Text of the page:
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This robotic arm is an easy to make 3 dimensional model that grabs, lifts items horizontally, and can turn very close to 90 degrees! Designed to be used alone (with a nice syringe holder), or in a group - each person using one syringe.
A great way to learn about Robotics, Levers and Simple Machines, Fluid dynamics, Engineering, and Invention, and Design and Technology - or just moving things around the house (small things, mind you - no dogs or cats, please.)
Easy to make in about an hour or two, it stretches 49 cm (16 inches) out, swings 18 cm (7 inches) around, and stands 37 cm (13 inches) high. Best of all: no batteries required!
Excavators are big machines that are used to dig holes and move earth, and this model uses the same principles as those used in real situations, except you use water instead of hydraulic fluid. There are many types of excavators and this kit uses a first and third class lever to make the arm and shovel move. We think it provides and excellent example of how we use technology to dig things up. Great for kids to learn about hydraulics, levers and simple machines, and to finish small excavating projects. Simple to build in less than an hour, you need only a pair of scissors to make this fun and functional model. Best of all: no batteries required! GREAT FOR STEM PROGRAMS!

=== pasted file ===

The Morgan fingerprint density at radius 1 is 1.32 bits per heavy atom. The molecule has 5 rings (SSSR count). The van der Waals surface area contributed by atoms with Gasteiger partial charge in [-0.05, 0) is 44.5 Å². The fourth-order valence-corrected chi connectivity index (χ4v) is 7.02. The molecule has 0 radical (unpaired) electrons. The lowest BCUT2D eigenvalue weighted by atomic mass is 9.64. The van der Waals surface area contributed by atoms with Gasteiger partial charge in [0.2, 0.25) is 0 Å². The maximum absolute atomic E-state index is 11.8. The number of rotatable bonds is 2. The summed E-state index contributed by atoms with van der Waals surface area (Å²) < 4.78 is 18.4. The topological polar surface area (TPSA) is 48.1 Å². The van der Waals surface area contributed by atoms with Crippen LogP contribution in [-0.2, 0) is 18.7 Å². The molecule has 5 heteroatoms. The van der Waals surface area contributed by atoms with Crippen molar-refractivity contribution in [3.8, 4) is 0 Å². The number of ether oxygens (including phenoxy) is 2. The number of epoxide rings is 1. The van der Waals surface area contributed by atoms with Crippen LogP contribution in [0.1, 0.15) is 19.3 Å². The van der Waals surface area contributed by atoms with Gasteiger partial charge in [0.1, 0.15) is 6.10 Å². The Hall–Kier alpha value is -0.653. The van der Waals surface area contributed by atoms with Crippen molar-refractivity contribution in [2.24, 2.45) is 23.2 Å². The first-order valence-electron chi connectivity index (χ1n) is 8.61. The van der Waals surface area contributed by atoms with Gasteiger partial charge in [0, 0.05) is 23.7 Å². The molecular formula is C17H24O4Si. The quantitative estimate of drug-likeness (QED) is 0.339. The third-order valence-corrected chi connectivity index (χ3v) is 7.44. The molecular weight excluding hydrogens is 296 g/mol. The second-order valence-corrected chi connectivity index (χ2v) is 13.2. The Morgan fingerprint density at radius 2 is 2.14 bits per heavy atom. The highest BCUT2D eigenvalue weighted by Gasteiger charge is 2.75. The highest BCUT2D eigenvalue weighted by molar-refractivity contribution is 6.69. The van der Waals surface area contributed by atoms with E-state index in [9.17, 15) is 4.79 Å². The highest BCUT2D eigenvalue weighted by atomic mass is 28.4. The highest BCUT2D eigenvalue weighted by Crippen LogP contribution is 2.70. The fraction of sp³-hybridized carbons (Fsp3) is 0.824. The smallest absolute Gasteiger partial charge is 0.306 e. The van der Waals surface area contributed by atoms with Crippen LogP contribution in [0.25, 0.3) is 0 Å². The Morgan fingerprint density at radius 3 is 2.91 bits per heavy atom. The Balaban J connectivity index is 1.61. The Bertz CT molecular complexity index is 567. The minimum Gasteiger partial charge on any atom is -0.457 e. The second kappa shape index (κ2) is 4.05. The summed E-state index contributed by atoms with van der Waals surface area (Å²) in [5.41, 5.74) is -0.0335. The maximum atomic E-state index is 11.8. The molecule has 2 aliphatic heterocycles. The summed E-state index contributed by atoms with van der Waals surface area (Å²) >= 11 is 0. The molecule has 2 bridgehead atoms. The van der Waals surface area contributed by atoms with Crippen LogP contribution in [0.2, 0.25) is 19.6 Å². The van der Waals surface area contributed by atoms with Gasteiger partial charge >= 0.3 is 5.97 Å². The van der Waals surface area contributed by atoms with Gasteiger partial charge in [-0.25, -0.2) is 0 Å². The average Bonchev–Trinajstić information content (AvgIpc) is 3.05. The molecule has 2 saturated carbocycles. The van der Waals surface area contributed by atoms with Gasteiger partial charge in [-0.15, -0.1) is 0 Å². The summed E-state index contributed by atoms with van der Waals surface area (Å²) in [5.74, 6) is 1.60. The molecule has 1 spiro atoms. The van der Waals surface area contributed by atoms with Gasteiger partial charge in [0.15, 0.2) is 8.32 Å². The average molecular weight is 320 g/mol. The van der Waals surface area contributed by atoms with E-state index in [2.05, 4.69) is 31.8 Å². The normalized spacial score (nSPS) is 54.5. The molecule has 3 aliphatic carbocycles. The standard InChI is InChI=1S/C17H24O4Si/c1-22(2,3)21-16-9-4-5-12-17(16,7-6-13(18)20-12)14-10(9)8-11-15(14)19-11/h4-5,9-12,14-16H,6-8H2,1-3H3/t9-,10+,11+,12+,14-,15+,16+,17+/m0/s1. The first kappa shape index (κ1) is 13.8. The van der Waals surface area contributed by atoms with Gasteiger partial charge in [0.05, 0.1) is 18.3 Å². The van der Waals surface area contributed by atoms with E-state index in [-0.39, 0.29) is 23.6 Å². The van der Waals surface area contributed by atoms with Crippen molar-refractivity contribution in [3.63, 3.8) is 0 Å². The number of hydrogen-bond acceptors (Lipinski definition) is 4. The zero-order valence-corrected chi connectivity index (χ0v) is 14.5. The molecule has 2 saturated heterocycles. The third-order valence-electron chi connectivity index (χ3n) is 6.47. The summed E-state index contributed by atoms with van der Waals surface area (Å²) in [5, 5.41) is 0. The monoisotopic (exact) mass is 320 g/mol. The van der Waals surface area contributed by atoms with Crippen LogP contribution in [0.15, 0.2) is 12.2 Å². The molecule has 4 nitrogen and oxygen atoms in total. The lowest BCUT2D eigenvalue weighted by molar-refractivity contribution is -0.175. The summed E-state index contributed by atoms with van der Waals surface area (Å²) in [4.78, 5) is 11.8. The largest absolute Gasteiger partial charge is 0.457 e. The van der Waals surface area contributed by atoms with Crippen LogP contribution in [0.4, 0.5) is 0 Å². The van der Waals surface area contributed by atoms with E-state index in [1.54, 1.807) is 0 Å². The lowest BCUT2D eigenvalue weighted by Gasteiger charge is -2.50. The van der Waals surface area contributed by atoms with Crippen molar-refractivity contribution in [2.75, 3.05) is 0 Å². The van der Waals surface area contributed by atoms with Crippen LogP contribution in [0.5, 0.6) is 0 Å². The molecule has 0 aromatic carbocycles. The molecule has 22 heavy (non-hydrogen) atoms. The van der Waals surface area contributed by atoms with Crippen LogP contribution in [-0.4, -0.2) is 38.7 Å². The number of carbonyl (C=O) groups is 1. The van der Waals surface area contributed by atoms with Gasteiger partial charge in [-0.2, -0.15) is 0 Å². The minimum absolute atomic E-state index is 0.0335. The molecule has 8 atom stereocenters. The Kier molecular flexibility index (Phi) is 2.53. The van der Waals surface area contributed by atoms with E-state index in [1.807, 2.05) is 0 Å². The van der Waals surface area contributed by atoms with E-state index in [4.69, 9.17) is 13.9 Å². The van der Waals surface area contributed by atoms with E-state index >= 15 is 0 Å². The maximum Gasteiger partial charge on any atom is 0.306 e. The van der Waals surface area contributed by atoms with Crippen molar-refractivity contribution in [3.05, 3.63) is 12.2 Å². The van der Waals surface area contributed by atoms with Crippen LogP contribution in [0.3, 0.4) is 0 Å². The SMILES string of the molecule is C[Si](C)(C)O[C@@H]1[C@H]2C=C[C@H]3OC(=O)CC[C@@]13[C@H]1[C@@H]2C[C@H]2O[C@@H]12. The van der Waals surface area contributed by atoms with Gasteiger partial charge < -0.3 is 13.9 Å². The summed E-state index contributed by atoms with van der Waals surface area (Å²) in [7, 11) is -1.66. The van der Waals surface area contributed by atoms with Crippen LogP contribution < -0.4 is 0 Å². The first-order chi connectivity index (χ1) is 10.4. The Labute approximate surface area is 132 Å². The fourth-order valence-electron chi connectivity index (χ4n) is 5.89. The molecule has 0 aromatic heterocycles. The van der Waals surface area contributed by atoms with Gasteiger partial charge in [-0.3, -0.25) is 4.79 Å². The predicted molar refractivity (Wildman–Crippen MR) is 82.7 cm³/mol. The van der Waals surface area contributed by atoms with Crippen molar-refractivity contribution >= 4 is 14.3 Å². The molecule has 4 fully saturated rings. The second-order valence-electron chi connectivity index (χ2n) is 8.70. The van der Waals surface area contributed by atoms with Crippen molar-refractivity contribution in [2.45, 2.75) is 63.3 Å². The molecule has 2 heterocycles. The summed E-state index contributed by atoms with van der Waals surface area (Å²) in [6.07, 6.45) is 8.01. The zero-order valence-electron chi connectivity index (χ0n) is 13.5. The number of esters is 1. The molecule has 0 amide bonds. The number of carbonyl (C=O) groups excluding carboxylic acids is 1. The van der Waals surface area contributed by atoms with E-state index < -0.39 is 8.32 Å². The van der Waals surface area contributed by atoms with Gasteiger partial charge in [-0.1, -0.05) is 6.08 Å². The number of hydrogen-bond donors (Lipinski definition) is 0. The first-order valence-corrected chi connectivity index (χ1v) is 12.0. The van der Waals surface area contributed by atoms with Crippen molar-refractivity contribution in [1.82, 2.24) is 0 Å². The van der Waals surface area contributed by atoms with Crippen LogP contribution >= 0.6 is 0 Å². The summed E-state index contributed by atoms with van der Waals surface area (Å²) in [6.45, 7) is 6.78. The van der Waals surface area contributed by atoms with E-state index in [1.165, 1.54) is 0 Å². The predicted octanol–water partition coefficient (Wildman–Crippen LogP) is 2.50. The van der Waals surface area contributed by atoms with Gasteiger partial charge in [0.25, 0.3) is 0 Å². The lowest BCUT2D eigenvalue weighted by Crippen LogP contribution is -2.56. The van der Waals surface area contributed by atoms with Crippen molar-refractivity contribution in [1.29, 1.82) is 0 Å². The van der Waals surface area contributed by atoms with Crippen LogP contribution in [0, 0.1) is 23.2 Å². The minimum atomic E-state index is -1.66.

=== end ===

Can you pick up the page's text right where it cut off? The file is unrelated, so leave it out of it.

· Easy instructions, suitable for beginner model makers.
Platform lifters are cool simple machines that are used to lift platforms horizontally.
This model uses the same principles as those in real situations, except you use water instead of hydraulic fluid much cleaner!
This kit is similar to the Cherry Picker except the platform swings freely.
Fully extended it stands over 22 cm high. This makes for some interesting fun as you can balance an object as you raise up the platform.
Easy to assemble in less than an hour, this kit uses one hydraulic piston attached to the main arm. Great for teachers and kids to get going on the study of levers and simple machines, and a great beginning to make their own machines!
Hydraulic Mini Scissor Lifts are cool machines that are used on building sites to lift a platform horizontally. They are commonly used to reach high places like ceilings with a steady place to work from.
This model uses the same principles as those in real situations, except you use water instead of hydraulic fluid - nice!
Once made the Scissor Lift provides an excellent example of how we use technology to reach the top Great for kids to learn about hydraulics, levers and simple machines. Simple to build in less than an hour, you need only a pair of scissors to make this fun and functional model.
Hydraulic Gearbots are not all that common, but the fun thing about this one is that it is relatively easy to make, will amaze your friends, and you can toss popcorn around when your parents are not home (if you are a parent don’t read that last sentence).
There is information about the different gears at the end, and if you read it our researchers said you could be 42% smarter!
It was awarded “2016 Toy of the Year“- for building kits by Creative Child Magazine!
We want our kids to ask questions, solve problems, and take the design process from conception to an end product. This class pack of materials is designed to help enhance those crucial skills!